Palestinian political prisoners recently went on hunger strike to protest deplorable detention conditions.(Nidal El-Khairy)
Hamas earned respect and credibility for its management of a very complex issue. In particular, the entire operation was played out on Palestinian land and largely handled in Palestine for five years under complicated and dangerous circumstances.
The deal brought joy to the lives of prisoners, their families and all Palestinians living in Palestine and abroad. It was a joy combined with honor, dignity and the promising spirit of victory.
Veteran prisoners who were not included in the deal have endured, along with their families, untold pain and suffering. The released prisoners and all the Palestinian people sympathize with them and understand these feelings.
It is important to highlight, however, that the continued suffering of the remaining prisoners is not caused by the prisoner exchange deal, but rather in spite of it. It is caused by a lack of a Palestinian vision for liberation that is tangible and ripe for the moment.
No deal without its limitations
The idea that postponing the prisoner swap could have improved the terms of the deal is simply not true. On the contrary, postponing could have jeopardized the agreement entirely. Such deals are done when the timing is right. They cannot be rushed, postponed, or determined beforehand.
The prisoner swap deal, or any deal of that sort, is not without its limits. One should not expect from a deal to liberate all 6,000 prisoners languishing in Israeli jails. We should evaluate Hamas’ success or failure based on the following question: did the movement exhaust all its capabilities before signing off on the deal? The answer is a definite yes.
The deal, as it was achieved, is the outcome of certain power dynamics, and approving it was a legitimate and appropriate action. In the history of all struggles and liberation movements, even among the victorious, there are losses and victims. That does not make the victory any less significant.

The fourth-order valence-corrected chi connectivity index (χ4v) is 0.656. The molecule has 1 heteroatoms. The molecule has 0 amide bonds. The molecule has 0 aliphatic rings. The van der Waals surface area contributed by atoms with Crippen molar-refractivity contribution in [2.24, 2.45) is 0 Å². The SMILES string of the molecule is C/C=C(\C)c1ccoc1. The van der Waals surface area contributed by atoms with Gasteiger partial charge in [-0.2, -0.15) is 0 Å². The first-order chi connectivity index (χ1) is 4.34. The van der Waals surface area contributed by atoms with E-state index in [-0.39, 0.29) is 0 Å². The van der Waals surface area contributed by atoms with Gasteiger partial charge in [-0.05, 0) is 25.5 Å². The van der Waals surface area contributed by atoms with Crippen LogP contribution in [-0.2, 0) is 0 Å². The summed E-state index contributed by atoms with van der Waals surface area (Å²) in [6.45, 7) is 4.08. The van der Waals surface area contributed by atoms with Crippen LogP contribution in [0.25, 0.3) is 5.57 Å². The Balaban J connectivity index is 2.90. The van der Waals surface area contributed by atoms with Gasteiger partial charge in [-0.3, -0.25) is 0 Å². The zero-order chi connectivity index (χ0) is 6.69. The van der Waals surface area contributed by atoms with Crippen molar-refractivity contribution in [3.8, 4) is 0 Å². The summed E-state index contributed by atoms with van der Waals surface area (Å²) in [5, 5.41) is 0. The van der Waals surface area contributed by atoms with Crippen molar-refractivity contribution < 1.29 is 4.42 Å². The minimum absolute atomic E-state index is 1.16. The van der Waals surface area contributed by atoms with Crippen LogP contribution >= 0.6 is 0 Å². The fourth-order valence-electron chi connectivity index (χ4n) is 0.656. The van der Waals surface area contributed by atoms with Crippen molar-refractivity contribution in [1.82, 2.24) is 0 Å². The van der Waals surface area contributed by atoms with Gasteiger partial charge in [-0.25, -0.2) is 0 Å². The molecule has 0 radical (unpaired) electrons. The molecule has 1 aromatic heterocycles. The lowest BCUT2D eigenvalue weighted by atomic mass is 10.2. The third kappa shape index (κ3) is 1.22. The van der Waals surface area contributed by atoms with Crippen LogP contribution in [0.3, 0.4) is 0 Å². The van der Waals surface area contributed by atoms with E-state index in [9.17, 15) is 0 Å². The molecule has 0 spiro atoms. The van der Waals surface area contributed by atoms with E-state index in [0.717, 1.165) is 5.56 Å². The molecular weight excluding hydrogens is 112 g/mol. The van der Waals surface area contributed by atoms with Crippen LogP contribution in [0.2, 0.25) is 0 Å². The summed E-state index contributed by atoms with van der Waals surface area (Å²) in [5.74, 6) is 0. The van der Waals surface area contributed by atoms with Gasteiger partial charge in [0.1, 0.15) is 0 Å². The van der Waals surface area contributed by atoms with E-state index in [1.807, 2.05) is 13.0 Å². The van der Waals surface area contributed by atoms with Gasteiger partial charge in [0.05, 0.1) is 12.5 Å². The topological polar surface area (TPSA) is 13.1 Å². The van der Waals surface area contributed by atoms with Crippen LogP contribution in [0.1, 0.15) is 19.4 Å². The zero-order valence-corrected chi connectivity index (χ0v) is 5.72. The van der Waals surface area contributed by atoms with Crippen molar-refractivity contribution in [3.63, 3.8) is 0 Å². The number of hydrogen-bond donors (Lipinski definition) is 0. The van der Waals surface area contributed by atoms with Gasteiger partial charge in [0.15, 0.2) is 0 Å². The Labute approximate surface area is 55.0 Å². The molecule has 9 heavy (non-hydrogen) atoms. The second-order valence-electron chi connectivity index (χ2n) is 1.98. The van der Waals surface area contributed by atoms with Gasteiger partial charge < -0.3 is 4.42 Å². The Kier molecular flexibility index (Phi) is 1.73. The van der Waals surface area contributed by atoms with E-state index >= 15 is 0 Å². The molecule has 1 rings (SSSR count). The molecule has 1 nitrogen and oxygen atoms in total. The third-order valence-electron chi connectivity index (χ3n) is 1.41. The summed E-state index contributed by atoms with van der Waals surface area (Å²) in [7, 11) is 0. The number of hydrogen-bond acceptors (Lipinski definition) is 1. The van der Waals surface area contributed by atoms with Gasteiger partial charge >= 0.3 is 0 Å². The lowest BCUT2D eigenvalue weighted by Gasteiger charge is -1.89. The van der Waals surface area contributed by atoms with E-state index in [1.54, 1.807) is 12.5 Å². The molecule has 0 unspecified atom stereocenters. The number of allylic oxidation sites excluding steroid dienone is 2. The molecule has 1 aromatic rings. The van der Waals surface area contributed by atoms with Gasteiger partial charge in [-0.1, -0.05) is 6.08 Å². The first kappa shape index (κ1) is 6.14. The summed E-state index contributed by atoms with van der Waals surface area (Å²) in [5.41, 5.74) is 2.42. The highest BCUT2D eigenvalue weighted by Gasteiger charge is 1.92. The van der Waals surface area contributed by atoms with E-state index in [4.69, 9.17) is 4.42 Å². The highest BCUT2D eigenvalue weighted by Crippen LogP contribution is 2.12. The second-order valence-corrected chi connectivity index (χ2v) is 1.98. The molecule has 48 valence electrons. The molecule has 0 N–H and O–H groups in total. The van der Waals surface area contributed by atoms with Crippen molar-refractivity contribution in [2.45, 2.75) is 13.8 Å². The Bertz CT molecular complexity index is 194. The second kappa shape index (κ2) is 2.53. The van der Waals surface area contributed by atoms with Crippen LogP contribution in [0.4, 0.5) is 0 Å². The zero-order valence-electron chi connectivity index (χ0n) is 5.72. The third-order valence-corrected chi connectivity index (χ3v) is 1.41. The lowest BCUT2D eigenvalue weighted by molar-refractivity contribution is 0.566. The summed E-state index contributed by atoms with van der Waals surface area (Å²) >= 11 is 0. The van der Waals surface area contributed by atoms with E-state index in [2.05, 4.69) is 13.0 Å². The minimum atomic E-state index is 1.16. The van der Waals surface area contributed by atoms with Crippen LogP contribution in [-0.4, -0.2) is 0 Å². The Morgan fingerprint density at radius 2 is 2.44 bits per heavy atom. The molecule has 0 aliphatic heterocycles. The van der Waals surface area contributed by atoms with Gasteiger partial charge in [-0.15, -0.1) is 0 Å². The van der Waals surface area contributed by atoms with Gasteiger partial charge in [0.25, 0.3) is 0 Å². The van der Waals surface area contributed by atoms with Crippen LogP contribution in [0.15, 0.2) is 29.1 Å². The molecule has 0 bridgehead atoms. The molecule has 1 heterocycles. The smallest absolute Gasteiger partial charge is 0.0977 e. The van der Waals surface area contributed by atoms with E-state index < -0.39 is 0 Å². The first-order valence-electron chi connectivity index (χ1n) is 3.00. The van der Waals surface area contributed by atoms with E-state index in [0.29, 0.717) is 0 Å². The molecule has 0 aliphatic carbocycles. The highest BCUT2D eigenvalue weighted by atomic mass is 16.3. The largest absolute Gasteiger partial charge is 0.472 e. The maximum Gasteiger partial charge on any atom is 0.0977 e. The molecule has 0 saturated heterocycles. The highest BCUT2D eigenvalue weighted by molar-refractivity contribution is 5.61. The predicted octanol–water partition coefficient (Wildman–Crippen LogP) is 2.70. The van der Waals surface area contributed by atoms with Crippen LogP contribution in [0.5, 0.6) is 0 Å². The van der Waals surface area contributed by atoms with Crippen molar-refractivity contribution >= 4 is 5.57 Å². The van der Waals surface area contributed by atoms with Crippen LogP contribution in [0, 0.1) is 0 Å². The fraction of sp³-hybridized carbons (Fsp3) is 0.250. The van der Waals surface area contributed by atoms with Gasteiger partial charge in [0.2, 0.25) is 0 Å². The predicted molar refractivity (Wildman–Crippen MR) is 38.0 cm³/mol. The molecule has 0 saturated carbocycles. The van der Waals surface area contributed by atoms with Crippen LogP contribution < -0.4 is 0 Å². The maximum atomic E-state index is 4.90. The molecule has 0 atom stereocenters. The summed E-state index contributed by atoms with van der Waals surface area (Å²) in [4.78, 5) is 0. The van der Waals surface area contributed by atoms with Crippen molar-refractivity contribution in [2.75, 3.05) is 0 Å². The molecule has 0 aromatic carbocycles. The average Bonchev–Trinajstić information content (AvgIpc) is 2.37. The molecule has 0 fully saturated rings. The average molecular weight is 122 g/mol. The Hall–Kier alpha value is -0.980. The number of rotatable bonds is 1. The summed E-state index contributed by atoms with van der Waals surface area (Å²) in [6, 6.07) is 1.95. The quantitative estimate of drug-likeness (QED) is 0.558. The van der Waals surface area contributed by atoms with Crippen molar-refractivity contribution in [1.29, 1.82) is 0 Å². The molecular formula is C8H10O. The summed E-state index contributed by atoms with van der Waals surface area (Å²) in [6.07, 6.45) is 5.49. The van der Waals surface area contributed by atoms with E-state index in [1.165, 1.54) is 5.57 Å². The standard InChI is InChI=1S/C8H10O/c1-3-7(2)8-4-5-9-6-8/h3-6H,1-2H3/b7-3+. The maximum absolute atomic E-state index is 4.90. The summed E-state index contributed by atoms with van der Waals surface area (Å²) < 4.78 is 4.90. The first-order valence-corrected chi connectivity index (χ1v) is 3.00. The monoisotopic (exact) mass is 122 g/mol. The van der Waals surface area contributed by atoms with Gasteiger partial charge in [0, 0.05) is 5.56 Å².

Hamas leader Ismail Haniyeh emphasized an important point in his liberation speech in Gaza.
“The borders of historic Palestine — Gaza, the West Bank, and the 1948 areas — are the borders of the prisoner exchange deal.
“With resistance we liberated Gaza. We liberated the land and the people,” he said.
Indeed, as Haniyeh claimed, resistance achieved what no other track, such as negotiations, was able to achieve or even come close to achieving.
Failure of West Bank “leadership”
In addition to liberating the prisoners and their families from the burden and suffering of imprisonment, the exchange represents another important development. The swap exposed a Palestinian leadership in the West Bank that does not hold much promise, as it has no real vision or project for liberating the rest of the political prisoners.
It is no secret that this leadership is under the illusion that progress is possible without resistance, that it will come about as a gesture of good faith on the part of Israel. The history of the struggle with Israel, however, has taught us that the Zionist state will not hesitate to commit any crime against the Palestinians, unless it is unable to do so or pay the price. The prisoners will not be liberated by laws, courts, mercy, or futile negotiations.